in CINT1 which is responsible for moving the cursor block in screen memory.


	In this installment, we examined several routines, two of which
are integral to the operation of the VIC. The Jiffy clock routine also
scans the STOP key, which is important to overall usability and the ability
to halt a program. The second routine, SCNKEY, is responsible for scanning
the keyboard matrix. That's pretty important, too.
	Next time, we'll examine more routines in the VIC's KERNAL, including
I/O routines. 
.                                    C=H 19


JPEG: Decoding and Rendering on a C64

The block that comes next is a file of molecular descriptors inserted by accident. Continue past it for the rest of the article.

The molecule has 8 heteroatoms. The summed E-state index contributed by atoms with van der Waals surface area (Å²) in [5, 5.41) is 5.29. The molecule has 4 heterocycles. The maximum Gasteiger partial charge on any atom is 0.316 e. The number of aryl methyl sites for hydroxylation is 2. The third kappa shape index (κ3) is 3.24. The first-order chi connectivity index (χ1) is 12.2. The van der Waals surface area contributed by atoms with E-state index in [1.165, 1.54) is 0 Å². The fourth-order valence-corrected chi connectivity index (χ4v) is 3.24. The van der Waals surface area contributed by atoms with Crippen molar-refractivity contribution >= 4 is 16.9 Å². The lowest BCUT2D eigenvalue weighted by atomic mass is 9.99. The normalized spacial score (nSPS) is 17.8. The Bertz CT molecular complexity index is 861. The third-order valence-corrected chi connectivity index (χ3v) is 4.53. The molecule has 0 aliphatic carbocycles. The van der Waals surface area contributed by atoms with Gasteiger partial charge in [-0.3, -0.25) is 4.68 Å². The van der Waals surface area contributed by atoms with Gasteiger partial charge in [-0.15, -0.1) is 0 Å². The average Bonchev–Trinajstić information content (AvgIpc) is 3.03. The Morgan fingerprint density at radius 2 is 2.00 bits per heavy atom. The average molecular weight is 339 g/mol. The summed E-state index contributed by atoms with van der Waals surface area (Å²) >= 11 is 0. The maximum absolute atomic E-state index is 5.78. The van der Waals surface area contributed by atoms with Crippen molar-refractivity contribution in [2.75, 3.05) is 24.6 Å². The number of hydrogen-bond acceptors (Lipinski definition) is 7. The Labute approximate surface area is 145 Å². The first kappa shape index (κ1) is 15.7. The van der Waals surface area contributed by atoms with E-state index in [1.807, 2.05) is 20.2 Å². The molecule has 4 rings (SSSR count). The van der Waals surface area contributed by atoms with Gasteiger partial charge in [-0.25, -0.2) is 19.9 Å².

------------------------------------- Stephen Judd 
				      Adrian Gonzalez

	In the C64 world there are a disturbing number of cases where
people have said, "It can't be done on a C64."  This goes on for a while
until someone actually takes a look at the task and its requirements,
and says "Not only can it be done, but it can be done easily."  JPEG is
one such case.
	This article is divided into two parts.  In part 1, I discuss
JPEGs and the decoding process.  The primary focus is on several important
issues not covered well, if at all, in existing documentation, especially
the IDCT; the article also covers the principles of decoding JPEGs and
JFIF files.
	In part 2, Adrian discusses Floyd-Steinberg dithering, and how it
can be applied to various C64 graphics modes (and how it can be used to
display jpegs!).  In both articles the actual C64 code and algorithms will
of course be discussed, and the source code is available at